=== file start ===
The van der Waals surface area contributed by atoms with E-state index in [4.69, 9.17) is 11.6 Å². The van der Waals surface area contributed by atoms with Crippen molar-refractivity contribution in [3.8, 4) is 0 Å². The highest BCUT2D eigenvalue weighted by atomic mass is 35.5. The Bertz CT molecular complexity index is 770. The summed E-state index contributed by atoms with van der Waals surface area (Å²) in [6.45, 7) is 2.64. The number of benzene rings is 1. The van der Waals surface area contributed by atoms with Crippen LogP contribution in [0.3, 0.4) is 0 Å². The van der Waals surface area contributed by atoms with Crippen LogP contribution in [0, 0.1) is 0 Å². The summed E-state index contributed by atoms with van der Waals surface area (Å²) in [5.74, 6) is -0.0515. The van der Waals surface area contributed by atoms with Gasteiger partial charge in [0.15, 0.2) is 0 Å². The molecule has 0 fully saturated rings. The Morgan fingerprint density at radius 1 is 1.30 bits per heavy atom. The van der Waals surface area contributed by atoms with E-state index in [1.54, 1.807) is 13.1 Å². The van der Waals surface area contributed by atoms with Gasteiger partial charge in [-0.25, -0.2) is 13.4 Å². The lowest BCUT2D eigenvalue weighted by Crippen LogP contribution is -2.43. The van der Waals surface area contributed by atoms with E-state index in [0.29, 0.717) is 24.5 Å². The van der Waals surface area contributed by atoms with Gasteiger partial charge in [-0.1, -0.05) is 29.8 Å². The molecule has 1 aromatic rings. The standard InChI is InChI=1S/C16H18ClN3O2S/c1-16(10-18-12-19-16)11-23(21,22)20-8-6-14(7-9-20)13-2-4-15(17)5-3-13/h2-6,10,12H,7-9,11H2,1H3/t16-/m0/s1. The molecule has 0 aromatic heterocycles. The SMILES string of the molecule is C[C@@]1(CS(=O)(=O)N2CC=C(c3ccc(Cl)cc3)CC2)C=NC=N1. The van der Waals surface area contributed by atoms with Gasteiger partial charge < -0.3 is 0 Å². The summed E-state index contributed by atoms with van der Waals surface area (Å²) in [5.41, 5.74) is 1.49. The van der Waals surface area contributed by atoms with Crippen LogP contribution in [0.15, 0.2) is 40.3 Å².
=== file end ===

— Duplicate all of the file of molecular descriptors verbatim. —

The van der Waals surface area contributed by atoms with E-state index in [4.69, 9.17) is 11.6 Å². The van der Waals surface area contributed by atoms with Crippen molar-refractivity contribution in [3.8, 4) is 0 Å². The highest BCUT2D eigenvalue weighted by atomic mass is 35.5. The Bertz CT molecular complexity index is 770. The summed E-state index contributed by atoms with van der Waals surface area (Å²) in [6.45, 7) is 2.64. The number of benzene rings is 1. The van der Waals surface area contributed by atoms with Crippen LogP contribution in [0.3, 0.4) is 0 Å². The van der Waals surface area contributed by atoms with Crippen LogP contribution in [0, 0.1) is 0 Å². The summed E-state index contributed by atoms with van der Waals surface area (Å²) in [5.74, 6) is -0.0515. The van der Waals surface area contributed by atoms with Gasteiger partial charge in [0.15, 0.2) is 0 Å². The molecule has 0 fully saturated rings. The Morgan fingerprint density at radius 1 is 1.30 bits per heavy atom. The van der Waals surface area contributed by atoms with E-state index in [1.54, 1.807) is 13.1 Å². The van der Waals surface area contributed by atoms with Gasteiger partial charge in [-0.25, -0.2) is 13.4 Å². The lowest BCUT2D eigenvalue weighted by Crippen LogP contribution is -2.43. The van der Waals surface area contributed by atoms with E-state index in [0.29, 0.717) is 24.5 Å². The van der Waals surface area contributed by atoms with Gasteiger partial charge in [-0.1, -0.05) is 29.8 Å². The molecule has 1 aromatic rings. The standard InChI is InChI=1S/C16H18ClN3O2S/c1-16(10-18-12-19-16)11-23(21,22)20-8-6-14(7-9-20)13-2-4-15(17)5-3-13/h2-6,10,12H,7-9,11H2,1H3/t16-/m0/s1. The molecule has 0 aromatic heterocycles. The SMILES string of the molecule is C[C@@]1(CS(=O)(=O)N2CC=C(c3ccc(Cl)cc3)CC2)C=NC=N1. The van der Waals surface area contributed by atoms with Gasteiger partial charge < -0.3 is 0 Å². The summed E-state index contributed by atoms with van der Waals surface area (Å²) in [5.41, 5.74) is 1.49. The van der Waals surface area contributed by atoms with Crippen LogP contribution in [0.15, 0.2) is 40.3 Å².